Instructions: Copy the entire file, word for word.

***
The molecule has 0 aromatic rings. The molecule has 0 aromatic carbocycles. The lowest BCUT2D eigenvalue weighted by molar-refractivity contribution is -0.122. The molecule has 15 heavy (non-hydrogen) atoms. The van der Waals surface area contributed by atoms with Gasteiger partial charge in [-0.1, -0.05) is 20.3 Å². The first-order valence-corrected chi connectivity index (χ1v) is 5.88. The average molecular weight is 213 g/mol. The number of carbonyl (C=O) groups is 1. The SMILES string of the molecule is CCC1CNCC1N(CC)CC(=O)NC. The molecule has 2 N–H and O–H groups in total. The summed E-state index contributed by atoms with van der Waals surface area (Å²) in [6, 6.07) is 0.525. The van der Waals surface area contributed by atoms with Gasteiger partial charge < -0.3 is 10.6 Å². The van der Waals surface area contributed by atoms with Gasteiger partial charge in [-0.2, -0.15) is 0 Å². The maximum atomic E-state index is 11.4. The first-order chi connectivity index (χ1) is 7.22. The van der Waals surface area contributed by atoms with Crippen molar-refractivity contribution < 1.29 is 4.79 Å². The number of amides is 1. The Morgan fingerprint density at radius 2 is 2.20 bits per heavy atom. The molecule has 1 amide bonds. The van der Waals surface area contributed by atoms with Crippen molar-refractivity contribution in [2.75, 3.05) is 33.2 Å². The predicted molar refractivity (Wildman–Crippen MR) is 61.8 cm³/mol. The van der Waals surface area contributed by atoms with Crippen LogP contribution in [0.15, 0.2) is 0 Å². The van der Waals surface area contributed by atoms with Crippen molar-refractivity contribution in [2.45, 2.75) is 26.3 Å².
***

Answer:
The molecule has 0 aromatic rings. The molecule has 0 aromatic carbocycles. The lowest BCUT2D eigenvalue weighted by molar-refractivity contribution is -0.122. The molecule has 15 heavy (non-hydrogen) atoms. The van der Waals surface area contributed by atoms with Gasteiger partial charge in [-0.1, -0.05) is 20.3 Å². The first-order valence-corrected chi connectivity index (χ1v) is 5.88. The average molecular weight is 213 g/mol. The number of carbonyl (C=O) groups is 1. The SMILES string of the molecule is CCC1CNCC1N(CC)CC(=O)NC. The molecule has 2 N–H and O–H groups in total. The summed E-state index contributed by atoms with van der Waals surface area (Å²) in [6, 6.07) is 0.525. The van der Waals surface area contributed by atoms with Gasteiger partial charge < -0.3 is 10.6 Å². The van der Waals surface area contributed by atoms with Gasteiger partial charge in [-0.2, -0.15) is 0 Å². The maximum atomic E-state index is 11.4. The first-order chi connectivity index (χ1) is 7.22. The van der Waals surface area contributed by atoms with Crippen molar-refractivity contribution < 1.29 is 4.79 Å². The number of amides is 1. The Morgan fingerprint density at radius 2 is 2.20 bits per heavy atom. The molecule has 1 amide bonds. The van der Waals surface area contributed by atoms with Crippen molar-refractivity contribution in [2.75, 3.05) is 33.2 Å². The predicted molar refractivity (Wildman–Crippen MR) is 61.8 cm³/mol. The van der Waals surface area contributed by atoms with Crippen LogP contribution in [0.15, 0.2) is 0 Å². The van der Waals surface area contributed by atoms with Crippen molar-refractivity contribution in [2.45, 2.75) is 26.3 Å².